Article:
The recurring-revenue business model is certainly not a new one. Newspapers, magazines, country clubs, cable television, and the infamous Columbia House Music Club (12 CDs for the price of 1!) have all used various forms of subscriptions to earn a steady, predictable revenue stream from their customer base. And the allure of this pricing structure is rather obvious. Companies can significantly reduce their total marketing expenditure if they don’t have to acquire, and then re-acquire the same customers to make the same purchase. Customers that are willing to commit to a particular brand or service gain the convenience of not having to repeat the purchase process as well as a perceived discount on their total cost of ownership.
One of the biggest challenges facing marketers of subscription-based businesses comes in valuing new customers. Unlike a retailer that typically measures marketing effectiveness by comparing their advertising or promotional cost to the revenue earned on an individual sale, a subscription business has to compare the customer-acquisition cost to an expected lifetime value of that customer. Will this new customer stay on for 1 month, 3 months, or longer before churning? This valuation becomes even more complicated for freemium sites or any company that uses a “lite” or trial version of their product to acquire new customers. These businesses must first determine what percentage of trialists will upgrade to the paid version, and then project an expected lifetime value of these subscribers.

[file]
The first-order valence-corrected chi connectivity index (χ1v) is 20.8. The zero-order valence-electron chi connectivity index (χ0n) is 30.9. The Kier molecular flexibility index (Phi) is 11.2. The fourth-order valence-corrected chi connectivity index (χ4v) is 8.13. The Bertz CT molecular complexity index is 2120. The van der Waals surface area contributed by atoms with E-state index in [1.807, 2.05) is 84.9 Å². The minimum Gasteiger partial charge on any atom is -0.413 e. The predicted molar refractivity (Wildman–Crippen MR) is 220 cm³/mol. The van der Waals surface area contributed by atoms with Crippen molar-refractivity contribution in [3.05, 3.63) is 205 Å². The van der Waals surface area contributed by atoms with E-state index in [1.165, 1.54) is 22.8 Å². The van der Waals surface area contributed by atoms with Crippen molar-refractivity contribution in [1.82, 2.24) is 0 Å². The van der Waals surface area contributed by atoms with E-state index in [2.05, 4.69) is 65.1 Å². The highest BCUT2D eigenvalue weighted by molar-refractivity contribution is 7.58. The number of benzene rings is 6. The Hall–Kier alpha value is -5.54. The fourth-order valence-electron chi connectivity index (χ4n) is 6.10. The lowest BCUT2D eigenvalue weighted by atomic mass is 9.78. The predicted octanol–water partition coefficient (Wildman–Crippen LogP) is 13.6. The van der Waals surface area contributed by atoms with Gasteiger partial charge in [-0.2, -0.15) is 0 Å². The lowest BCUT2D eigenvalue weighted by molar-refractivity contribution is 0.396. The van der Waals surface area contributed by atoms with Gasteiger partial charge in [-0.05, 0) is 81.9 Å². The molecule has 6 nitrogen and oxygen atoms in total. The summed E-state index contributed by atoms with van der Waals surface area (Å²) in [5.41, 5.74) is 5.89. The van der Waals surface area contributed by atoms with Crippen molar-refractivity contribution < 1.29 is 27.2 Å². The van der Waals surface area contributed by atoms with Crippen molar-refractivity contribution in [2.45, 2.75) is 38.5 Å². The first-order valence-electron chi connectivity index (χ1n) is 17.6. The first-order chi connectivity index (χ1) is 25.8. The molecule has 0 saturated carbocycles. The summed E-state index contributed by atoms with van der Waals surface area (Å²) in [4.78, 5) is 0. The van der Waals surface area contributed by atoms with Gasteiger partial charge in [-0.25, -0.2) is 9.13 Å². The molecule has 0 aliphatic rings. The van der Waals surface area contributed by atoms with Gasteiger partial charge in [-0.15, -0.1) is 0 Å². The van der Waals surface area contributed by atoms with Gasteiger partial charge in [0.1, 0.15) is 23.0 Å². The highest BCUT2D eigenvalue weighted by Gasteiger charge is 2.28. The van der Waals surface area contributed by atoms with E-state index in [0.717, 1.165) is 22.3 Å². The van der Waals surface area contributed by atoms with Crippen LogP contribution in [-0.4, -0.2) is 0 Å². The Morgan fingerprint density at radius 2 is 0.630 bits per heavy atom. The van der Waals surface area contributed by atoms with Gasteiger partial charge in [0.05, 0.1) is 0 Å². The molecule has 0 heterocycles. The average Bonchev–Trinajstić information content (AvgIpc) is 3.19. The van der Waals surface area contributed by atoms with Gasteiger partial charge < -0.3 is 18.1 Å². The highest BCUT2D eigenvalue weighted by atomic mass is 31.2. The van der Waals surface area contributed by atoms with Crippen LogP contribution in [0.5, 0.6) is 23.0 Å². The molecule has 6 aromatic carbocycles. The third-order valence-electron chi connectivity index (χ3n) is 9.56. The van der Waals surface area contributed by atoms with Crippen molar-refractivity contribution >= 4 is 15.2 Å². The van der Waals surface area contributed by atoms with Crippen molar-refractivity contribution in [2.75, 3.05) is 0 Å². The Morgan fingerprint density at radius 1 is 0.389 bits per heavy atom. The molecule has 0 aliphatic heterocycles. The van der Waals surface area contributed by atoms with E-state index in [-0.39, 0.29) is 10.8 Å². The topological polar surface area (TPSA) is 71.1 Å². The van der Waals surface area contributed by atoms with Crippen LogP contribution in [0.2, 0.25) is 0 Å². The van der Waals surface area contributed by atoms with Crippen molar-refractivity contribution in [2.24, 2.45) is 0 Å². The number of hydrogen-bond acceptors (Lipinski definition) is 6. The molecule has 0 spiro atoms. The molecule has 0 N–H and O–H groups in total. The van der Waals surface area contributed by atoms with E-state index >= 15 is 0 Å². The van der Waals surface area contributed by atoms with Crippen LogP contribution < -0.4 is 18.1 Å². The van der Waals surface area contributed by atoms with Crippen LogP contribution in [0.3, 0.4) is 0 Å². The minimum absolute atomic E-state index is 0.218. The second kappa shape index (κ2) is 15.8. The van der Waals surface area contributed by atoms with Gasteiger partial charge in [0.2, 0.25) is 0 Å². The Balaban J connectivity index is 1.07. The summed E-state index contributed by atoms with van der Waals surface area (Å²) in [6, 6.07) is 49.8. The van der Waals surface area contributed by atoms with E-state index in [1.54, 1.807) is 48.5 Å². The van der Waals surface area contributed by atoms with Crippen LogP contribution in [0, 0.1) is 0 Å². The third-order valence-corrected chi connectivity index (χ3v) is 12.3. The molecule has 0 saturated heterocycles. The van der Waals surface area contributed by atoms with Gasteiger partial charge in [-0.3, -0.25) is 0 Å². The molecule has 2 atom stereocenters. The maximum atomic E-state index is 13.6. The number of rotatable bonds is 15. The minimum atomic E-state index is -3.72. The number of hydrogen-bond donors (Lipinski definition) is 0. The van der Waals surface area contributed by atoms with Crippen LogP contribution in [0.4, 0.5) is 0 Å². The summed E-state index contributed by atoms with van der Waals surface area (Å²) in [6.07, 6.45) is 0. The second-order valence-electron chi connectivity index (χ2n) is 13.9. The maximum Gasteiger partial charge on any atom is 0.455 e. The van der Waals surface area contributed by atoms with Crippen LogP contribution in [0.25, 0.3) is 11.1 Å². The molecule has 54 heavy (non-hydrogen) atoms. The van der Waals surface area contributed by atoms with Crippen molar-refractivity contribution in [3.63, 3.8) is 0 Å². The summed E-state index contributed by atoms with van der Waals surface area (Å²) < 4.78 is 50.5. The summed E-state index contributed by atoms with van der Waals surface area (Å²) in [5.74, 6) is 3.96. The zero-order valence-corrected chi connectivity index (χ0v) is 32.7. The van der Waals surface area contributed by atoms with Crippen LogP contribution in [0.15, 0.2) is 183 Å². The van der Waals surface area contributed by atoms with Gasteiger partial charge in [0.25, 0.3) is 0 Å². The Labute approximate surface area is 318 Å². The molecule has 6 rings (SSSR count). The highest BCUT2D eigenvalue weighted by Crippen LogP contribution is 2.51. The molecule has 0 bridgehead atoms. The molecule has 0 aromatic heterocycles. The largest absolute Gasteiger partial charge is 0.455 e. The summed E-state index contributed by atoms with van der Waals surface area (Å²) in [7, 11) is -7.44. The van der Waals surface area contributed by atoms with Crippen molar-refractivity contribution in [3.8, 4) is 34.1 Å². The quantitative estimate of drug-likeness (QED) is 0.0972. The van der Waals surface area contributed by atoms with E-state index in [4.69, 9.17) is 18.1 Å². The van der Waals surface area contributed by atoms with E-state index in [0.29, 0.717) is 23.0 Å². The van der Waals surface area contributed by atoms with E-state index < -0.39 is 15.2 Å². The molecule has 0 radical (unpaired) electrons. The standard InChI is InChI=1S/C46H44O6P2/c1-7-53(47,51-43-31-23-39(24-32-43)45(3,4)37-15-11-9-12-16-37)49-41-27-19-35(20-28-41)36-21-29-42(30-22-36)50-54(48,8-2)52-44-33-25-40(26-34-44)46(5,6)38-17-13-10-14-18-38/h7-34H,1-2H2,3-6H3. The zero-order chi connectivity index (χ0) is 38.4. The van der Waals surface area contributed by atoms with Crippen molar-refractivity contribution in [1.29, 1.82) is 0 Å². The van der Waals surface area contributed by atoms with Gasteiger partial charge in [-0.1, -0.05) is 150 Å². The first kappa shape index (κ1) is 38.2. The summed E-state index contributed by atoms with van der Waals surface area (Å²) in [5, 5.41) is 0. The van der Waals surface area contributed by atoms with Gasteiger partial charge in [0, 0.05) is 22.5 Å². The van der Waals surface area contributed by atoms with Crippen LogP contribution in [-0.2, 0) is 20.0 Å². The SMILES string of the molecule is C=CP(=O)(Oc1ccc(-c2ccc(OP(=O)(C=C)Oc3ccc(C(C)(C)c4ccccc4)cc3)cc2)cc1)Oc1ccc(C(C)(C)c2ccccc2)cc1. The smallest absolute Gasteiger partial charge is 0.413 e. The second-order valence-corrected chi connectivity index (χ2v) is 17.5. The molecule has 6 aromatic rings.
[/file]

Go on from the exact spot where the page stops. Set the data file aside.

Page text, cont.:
Despite these challenges, the margins earned on these annuity revenue streams have led to a new boom in subscription businesses, particularly on the internet. According to Brian Lee, founder of ShoeDazzle, recurring-revenue retail businesses work best “when the product is a necessity or when it’s an absolute passion.” Consumers can now sign up to have anything from beauty products to gourmet snacks to curated boxes full of hip items to baby toys to razor blades delivered on a monthly basis.
The Search Agency has extensive experience developing search marketing strategies for a wide range of subscription businesses. With so many retailers, data aggregators, and service providers experimenting with recurring-revenue pricing systems, we recently published a new white paper on search marketing for subscription businesses detailing the various offshoots of this popular business model, the unique challenges marketers face in profitably acquiring new leads and customers, and seven paid search best practices.
Download your free copy and leave a comment with other examples of innovative subscription businesses you’ve come across… or the worst CD you ever received from Columbia House or BMG music club.